A lot of people understand that there is a risk of electrical shock that construction workers face every day on the job. These people would find it surprising that electrocution remains one of the bigger risks faced by employees outside of the construction sector as well. Electricity can pose a risk in any workplace.
Chances are good that you have to interact with electronic equipment throughout the day. Overall, you may be surprised at how many different potential risk factors for electrocution you face each day on your job.
Installing wiring is not the only risk factor for electrical injuries
There is absolutely a high level of risk of electrocution anytime somebody installs, removes or otherwise adjusts the wiring in a building. Even with adequate safeguards in place, accidents can still happen. All it takes is the wrong person flipping a breaker to leave someone in the hospital or worse.
Still, these kinds of injuries are largely preventable and are often due to mistakes, rather than employer negligence. There are many other kinds of electrical injuries that result from a failure on the part of an employer. For example, accumulation of water near a location with bad wiring represents two different issues with maintaining the space, both of which could contribute to a serious electrical injury.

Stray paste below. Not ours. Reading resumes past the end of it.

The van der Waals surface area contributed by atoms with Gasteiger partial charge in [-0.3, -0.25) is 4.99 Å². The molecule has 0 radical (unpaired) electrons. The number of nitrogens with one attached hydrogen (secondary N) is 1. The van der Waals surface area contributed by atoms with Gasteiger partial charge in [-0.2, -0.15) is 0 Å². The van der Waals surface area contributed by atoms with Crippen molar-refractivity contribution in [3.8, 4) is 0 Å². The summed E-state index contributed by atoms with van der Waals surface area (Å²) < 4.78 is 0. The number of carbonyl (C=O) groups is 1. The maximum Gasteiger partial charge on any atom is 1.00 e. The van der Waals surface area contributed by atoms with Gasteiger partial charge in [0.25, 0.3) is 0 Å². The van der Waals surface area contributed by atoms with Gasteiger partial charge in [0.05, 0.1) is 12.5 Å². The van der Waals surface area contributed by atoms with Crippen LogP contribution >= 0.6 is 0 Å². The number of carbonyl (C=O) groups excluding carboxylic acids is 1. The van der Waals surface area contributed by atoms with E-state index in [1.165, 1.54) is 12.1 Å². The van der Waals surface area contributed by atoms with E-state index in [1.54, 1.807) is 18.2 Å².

Degraded wiring or poorly maintained machinery can lead to electrocution as well
How long has it been since your employer updated the wiring at your workplace? Even office buildings and small business facilities in residential neighborhoods require safe and modern wiring. Ungrounded outlets, wires fraying in the walls and other risk factors associated with aging electrical systems could put you or any of your co-workers in danger of a severe electrical injury, including both shocks and burns.
Similarly, the condition of the equipment in your office or workspace can put you at risk. Any device with aging wiring or mechanical components could malfunction, potentially leading to an electrical injury. Electricity is a powerful force, capable of delivering heart-stopping jolts, as well as of causing severe burns and even nerve damage.
Workers should have the comfort that comes from knowing their work space is safe. If your employer fails to maintain the electrical components in your workplace, they could end up liable if anyone, including yourself, gets hurt.
For those who suffered an electrical injury on the job, it may be important to review the circumstances of the injury. If employer neglect played a role, there may be grounds for both a lawsuit against your employer, as well as workers' compensation benefits while you recover.